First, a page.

22. Number of weeks out of work during year 1909. EDUCATION. 23. Whether able to read. 24. Whether able to write. 25. Attended school any time since September 1, 1909. OWNERSHIP OF HOME. 26. Owned or rented. 27. Owned free or mortgaged. 28. Farm or house. 29. Number of farm schedule. 30. Whether a survivor of the Union or Confederate Army or Navy. 31. Whether blind. 32. Whether deaf and dumb. Special Notation In 1912 and 1959, New Mexico, Arizona and Hawaii would become the 47th, 48th, 49th and 50th states admitted to the Union; the 1910 population count for each of these areas was 327,301, 204,354, 64,356 and 191,909 respectively. On this basis, the ranking list above would be modified as follows: First 42 ranked states - positions unchanged New Mexico, Arizona, Hawaii, Wyoming and Alaska; the original census enumeration sheets were microfilmed by the Census Bureau in the 1940s. The microfilmed census is available in rolls from the National Records Administration. Several organizations host images of the microfilmed census online, along which digital indices.
Microdata from the 1910 census are available through the Integrated Public Use Microdata Series. Aggregate data for small areas, together with electronic boundary files, can be downloaded from the National Historical Geographic Information System. 1911 U. S Census Report Contains 1910 Census results Historic US Census data census.gov/population/www/censusdata/PopulationofStatesandCountiesoftheUnitedStates1790-1990.pdf
2010 United States Census
The 2010 United States Census is the twenty-third and most recent United States national census. National Census Day, the reference day used for the census, was April 1, 2010; the census was taken via mail-in citizen self-reporting, with enumerators serving to spot-check randomly selected neighborhoods and communities. As part of a drive to increase the count's accuracy, 635,000 temporary enumerators were hired; the population of the United States was counted as 308,745,538, a 9.7% increase from the 2000 Census. This was the first census in which all states recorded a population of over half a million, as well as the first in which all 100 largest cities recorded populations of over 200,000; as required by the United States Constitution, the U. S. census has been conducted every 10 years since 1790. The 2000 U. S. Census was the previous census completed. Participation in the U. S. Census is required by law in Title 13 of the United States Code. On January 25, 2010, Census Bureau Director Robert Groves inaugurated the 2010 Census enumeration by counting World War II veteran Clifton Jackson, a resident of Noorvik, Alaska.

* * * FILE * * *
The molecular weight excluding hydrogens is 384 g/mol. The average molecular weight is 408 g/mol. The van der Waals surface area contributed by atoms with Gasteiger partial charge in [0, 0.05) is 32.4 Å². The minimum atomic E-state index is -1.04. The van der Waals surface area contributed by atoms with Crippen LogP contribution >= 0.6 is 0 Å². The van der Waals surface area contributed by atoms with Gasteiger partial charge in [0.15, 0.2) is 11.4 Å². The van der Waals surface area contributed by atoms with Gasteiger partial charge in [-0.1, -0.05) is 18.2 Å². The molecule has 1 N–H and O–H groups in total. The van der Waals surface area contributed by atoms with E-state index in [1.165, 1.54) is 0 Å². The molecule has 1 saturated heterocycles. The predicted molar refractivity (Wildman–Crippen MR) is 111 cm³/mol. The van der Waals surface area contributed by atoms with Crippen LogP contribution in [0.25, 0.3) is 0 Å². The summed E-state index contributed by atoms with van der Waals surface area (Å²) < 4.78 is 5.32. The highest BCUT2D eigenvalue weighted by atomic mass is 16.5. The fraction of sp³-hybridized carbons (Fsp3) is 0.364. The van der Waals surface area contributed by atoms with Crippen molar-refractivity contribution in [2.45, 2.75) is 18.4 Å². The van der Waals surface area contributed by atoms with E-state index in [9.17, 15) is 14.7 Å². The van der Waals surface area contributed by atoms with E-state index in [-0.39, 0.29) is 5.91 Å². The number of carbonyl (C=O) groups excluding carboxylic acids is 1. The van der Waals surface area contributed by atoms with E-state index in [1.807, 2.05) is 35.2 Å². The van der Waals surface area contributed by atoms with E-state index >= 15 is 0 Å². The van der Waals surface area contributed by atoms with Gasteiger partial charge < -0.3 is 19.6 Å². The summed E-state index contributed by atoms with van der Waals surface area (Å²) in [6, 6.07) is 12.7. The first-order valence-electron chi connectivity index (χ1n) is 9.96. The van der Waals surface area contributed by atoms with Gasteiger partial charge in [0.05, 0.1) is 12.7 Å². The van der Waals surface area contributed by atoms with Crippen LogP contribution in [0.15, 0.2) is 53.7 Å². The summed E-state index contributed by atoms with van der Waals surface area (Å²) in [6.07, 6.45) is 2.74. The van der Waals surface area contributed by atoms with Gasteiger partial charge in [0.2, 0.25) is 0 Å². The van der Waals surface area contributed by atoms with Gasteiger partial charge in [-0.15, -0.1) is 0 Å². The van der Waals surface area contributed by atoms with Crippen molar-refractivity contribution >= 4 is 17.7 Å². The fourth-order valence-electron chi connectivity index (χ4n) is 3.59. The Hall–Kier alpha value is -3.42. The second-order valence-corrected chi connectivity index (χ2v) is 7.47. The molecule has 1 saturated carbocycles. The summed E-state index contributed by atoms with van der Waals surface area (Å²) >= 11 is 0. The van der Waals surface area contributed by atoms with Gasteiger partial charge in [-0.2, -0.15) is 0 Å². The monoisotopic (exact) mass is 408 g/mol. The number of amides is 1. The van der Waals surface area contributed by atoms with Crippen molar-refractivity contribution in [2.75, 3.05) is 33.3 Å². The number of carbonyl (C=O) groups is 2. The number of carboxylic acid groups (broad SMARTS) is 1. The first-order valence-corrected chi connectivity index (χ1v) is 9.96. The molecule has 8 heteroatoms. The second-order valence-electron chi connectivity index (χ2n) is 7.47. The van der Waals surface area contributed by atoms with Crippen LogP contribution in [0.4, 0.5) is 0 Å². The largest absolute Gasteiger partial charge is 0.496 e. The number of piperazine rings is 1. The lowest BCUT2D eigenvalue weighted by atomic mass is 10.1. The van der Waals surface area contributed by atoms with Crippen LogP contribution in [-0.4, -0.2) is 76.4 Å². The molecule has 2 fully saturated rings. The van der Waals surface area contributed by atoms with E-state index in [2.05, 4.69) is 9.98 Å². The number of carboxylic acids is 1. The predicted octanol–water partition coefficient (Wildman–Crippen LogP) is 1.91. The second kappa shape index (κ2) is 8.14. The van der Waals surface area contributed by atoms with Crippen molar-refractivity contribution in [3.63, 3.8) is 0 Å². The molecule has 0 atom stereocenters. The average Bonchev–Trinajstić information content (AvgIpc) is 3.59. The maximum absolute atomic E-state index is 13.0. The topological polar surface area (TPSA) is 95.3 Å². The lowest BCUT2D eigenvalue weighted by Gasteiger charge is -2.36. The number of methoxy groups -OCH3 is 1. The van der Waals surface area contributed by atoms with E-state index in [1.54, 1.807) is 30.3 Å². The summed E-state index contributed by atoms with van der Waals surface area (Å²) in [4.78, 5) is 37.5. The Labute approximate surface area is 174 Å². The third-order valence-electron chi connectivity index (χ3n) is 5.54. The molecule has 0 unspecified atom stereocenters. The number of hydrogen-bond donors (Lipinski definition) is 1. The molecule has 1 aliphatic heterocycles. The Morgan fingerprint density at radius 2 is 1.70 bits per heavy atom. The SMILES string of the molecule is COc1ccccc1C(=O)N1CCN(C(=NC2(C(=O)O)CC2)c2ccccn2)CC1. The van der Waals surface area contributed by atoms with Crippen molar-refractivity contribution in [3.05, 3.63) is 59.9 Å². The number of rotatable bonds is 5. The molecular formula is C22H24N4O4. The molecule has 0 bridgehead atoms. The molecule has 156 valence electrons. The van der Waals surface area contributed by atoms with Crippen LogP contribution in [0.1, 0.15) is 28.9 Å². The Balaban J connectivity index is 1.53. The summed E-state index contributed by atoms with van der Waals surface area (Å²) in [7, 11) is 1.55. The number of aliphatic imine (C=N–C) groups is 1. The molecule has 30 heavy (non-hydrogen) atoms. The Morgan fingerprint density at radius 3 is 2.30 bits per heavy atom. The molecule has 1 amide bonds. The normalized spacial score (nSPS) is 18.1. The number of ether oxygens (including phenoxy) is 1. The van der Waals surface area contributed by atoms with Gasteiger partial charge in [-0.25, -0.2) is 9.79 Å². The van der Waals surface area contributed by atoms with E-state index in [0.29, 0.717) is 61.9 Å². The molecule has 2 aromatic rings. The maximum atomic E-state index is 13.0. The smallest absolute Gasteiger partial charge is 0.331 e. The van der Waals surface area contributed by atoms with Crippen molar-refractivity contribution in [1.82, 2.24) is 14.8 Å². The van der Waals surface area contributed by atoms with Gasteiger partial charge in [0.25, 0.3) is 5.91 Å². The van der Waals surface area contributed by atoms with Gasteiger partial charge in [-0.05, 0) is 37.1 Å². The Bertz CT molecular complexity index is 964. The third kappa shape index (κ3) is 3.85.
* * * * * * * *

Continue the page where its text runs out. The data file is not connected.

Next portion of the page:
More than 120 million census forms were delivered by the U. S. Post Office beginning March 15, 2010; the number of forms mailed out or hand-delivered by the Census Bureau was 134 million on April 1, 2010. Although the questionnaire used April 1, 2010 as the reference date as to where a person was living, an insert dated March 15, 2010 included the following printed in bold type: "Please complete and mail back the enclosed census form today." The 2010 Census national mail participation rate was 74%. From April through July 2010, census takers visited households that did not return a form, an operation called "non-response follow-up". In December 2010, the U. S. Census Bureau delivered population information to the U. S. President for apportionment, in March 2011, complete redistricting data was delivered to states. Identifiable information will be available in 2082; the Census Bureau did not use a long form for the 2010 Census. In several previous censuses, one in six households received this long form, which asked for detailed social and economic information.